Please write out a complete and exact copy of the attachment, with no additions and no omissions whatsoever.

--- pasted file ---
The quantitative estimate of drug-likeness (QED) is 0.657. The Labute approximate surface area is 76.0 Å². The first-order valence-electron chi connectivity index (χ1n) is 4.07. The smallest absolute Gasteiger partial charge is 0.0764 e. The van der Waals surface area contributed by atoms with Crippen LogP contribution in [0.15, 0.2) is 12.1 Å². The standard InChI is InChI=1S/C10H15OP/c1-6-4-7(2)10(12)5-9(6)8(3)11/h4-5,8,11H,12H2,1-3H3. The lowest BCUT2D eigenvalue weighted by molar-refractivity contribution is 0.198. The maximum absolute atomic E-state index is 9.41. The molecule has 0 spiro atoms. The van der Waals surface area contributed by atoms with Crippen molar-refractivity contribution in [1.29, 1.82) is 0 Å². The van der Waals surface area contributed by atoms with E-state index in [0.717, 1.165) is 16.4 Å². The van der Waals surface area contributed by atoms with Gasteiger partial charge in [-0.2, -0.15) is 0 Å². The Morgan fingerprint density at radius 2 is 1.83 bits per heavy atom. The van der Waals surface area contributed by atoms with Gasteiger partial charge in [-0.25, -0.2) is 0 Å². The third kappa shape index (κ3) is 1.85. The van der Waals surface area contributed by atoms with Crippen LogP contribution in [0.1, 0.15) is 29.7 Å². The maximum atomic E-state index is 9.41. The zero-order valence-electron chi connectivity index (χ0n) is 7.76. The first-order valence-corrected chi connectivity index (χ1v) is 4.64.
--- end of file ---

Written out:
The quantitative estimate of drug-likeness (QED) is 0.657. The Labute approximate surface area is 76.0 Å². The first-order valence-electron chi connectivity index (χ1n) is 4.07. The smallest absolute Gasteiger partial charge is 0.0764 e. The van der Waals surface area contributed by atoms with Crippen LogP contribution in [0.15, 0.2) is 12.1 Å². The standard InChI is InChI=1S/C10H15OP/c1-6-4-7(2)10(12)5-9(6)8(3)11/h4-5,8,11H,12H2,1-3H3. The lowest BCUT2D eigenvalue weighted by molar-refractivity contribution is 0.198. The maximum absolute atomic E-state index is 9.41. The molecule has 0 spiro atoms. The van der Waals surface area contributed by atoms with Crippen molar-refractivity contribution in [1.29, 1.82) is 0 Å². The van der Waals surface area contributed by atoms with E-state index in [0.717, 1.165) is 16.4 Å². The van der Waals surface area contributed by atoms with Gasteiger partial charge in [-0.2, -0.15) is 0 Å². The Morgan fingerprint density at radius 2 is 1.83 bits per heavy atom. The van der Waals surface area contributed by atoms with Gasteiger partial charge in [-0.25, -0.2) is 0 Å². The third kappa shape index (κ3) is 1.85. The van der Waals surface area contributed by atoms with Crippen LogP contribution in [0.1, 0.15) is 29.7 Å². The maximum atomic E-state index is 9.41. The zero-order valence-electron chi connectivity index (χ0n) is 7.76. The first-order valence-corrected chi connectivity index (χ1v) is 4.64.